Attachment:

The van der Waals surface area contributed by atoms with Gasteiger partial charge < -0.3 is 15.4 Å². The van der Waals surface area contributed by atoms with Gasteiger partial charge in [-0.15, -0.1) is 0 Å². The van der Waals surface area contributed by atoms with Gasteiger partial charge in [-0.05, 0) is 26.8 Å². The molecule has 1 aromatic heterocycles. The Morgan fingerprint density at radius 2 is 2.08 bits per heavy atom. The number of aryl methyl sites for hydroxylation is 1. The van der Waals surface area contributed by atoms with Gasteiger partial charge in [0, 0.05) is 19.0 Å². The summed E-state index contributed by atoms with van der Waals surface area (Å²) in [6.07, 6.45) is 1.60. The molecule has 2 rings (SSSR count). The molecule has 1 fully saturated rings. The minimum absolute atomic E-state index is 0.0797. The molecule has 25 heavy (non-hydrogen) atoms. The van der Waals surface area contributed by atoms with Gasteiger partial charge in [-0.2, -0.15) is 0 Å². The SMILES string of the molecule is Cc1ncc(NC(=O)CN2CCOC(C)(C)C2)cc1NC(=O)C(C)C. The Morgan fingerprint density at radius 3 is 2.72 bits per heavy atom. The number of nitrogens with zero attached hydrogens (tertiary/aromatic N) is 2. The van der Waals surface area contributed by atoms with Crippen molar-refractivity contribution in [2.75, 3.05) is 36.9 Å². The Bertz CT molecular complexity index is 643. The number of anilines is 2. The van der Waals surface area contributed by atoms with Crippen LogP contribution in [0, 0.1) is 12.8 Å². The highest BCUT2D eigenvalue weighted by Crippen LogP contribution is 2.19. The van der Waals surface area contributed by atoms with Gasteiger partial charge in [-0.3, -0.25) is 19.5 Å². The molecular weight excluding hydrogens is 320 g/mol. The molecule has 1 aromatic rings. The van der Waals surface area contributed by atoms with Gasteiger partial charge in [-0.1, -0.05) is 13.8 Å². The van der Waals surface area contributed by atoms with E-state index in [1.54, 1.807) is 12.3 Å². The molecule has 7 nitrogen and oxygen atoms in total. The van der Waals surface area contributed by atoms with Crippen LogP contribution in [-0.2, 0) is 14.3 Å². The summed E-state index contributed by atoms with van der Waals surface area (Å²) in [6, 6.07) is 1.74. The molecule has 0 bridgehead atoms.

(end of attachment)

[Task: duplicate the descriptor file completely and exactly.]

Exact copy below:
The van der Waals surface area contributed by atoms with Gasteiger partial charge < -0.3 is 15.4 Å². The van der Waals surface area contributed by atoms with Gasteiger partial charge in [-0.15, -0.1) is 0 Å². The van der Waals surface area contributed by atoms with Gasteiger partial charge in [-0.05, 0) is 26.8 Å². The molecule has 1 aromatic heterocycles. The Morgan fingerprint density at radius 2 is 2.08 bits per heavy atom. The number of aryl methyl sites for hydroxylation is 1. The van der Waals surface area contributed by atoms with Gasteiger partial charge in [0, 0.05) is 19.0 Å². The summed E-state index contributed by atoms with van der Waals surface area (Å²) in [6.07, 6.45) is 1.60. The molecule has 2 rings (SSSR count). The molecule has 1 fully saturated rings. The minimum absolute atomic E-state index is 0.0797. The molecule has 25 heavy (non-hydrogen) atoms. The van der Waals surface area contributed by atoms with Gasteiger partial charge in [-0.2, -0.15) is 0 Å². The SMILES string of the molecule is Cc1ncc(NC(=O)CN2CCOC(C)(C)C2)cc1NC(=O)C(C)C. The Morgan fingerprint density at radius 3 is 2.72 bits per heavy atom. The number of nitrogens with zero attached hydrogens (tertiary/aromatic N) is 2. The van der Waals surface area contributed by atoms with Crippen molar-refractivity contribution in [2.75, 3.05) is 36.9 Å². The Bertz CT molecular complexity index is 643. The number of anilines is 2. The van der Waals surface area contributed by atoms with Crippen LogP contribution in [0, 0.1) is 12.8 Å². The highest BCUT2D eigenvalue weighted by Crippen LogP contribution is 2.19. The van der Waals surface area contributed by atoms with Gasteiger partial charge in [-0.3, -0.25) is 19.5 Å². The molecular weight excluding hydrogens is 320 g/mol. The molecule has 1 aromatic rings. The van der Waals surface area contributed by atoms with Gasteiger partial charge in [-0.1, -0.05) is 13.8 Å². The van der Waals surface area contributed by atoms with E-state index in [1.54, 1.807) is 12.3 Å². The molecule has 7 nitrogen and oxygen atoms in total. The van der Waals surface area contributed by atoms with Crippen LogP contribution in [-0.2, 0) is 14.3 Å². The summed E-state index contributed by atoms with van der Waals surface area (Å²) in [6, 6.07) is 1.74. The molecule has 0 bridgehead atoms.